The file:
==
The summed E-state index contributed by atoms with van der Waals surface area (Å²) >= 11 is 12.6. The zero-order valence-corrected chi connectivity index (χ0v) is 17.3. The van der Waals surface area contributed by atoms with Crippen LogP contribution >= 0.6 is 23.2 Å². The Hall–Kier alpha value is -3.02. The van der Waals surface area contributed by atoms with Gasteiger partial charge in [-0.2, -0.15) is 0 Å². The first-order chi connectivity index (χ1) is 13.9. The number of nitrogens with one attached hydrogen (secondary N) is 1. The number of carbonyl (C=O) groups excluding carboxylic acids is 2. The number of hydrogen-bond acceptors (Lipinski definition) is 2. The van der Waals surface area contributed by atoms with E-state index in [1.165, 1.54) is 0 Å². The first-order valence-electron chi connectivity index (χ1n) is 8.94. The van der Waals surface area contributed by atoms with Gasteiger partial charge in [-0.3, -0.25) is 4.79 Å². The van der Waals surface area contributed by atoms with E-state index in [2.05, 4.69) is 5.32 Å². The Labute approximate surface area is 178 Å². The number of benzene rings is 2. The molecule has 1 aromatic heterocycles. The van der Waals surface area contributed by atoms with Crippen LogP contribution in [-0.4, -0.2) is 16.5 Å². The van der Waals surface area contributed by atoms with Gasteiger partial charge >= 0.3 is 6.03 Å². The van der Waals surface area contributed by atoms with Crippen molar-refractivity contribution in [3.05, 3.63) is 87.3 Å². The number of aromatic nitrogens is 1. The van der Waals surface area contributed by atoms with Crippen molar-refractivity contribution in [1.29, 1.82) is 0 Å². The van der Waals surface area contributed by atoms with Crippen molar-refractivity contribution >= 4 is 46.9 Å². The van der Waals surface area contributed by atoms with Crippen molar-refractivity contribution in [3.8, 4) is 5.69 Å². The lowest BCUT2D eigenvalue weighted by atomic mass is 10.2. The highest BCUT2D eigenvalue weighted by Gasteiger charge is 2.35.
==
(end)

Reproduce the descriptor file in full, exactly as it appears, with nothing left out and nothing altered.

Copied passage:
The summed E-state index contributed by atoms with van der Waals surface area (Å²) >= 11 is 12.6. The zero-order valence-corrected chi connectivity index (χ0v) is 17.3. The van der Waals surface area contributed by atoms with Crippen LogP contribution >= 0.6 is 23.2 Å². The Hall–Kier alpha value is -3.02. The van der Waals surface area contributed by atoms with Gasteiger partial charge in [-0.2, -0.15) is 0 Å². The first-order chi connectivity index (χ1) is 13.9. The number of nitrogens with one attached hydrogen (secondary N) is 1. The number of carbonyl (C=O) groups excluding carboxylic acids is 2. The number of hydrogen-bond acceptors (Lipinski definition) is 2. The van der Waals surface area contributed by atoms with E-state index in [1.165, 1.54) is 0 Å². The first-order valence-electron chi connectivity index (χ1n) is 8.94. The van der Waals surface area contributed by atoms with Gasteiger partial charge in [-0.3, -0.25) is 4.79 Å². The van der Waals surface area contributed by atoms with E-state index in [2.05, 4.69) is 5.32 Å². The Labute approximate surface area is 178 Å². The number of benzene rings is 2. The molecule has 1 aromatic heterocycles. The van der Waals surface area contributed by atoms with Crippen LogP contribution in [-0.4, -0.2) is 16.5 Å². The van der Waals surface area contributed by atoms with Gasteiger partial charge >= 0.3 is 6.03 Å². The van der Waals surface area contributed by atoms with Crippen molar-refractivity contribution in [3.05, 3.63) is 87.3 Å². The number of aromatic nitrogens is 1. The van der Waals surface area contributed by atoms with Crippen molar-refractivity contribution in [1.29, 1.82) is 0 Å². The van der Waals surface area contributed by atoms with Crippen molar-refractivity contribution >= 4 is 46.9 Å². The van der Waals surface area contributed by atoms with Crippen molar-refractivity contribution in [3.8, 4) is 5.69 Å². The lowest BCUT2D eigenvalue weighted by atomic mass is 10.2. The highest BCUT2D eigenvalue weighted by Gasteiger charge is 2.35.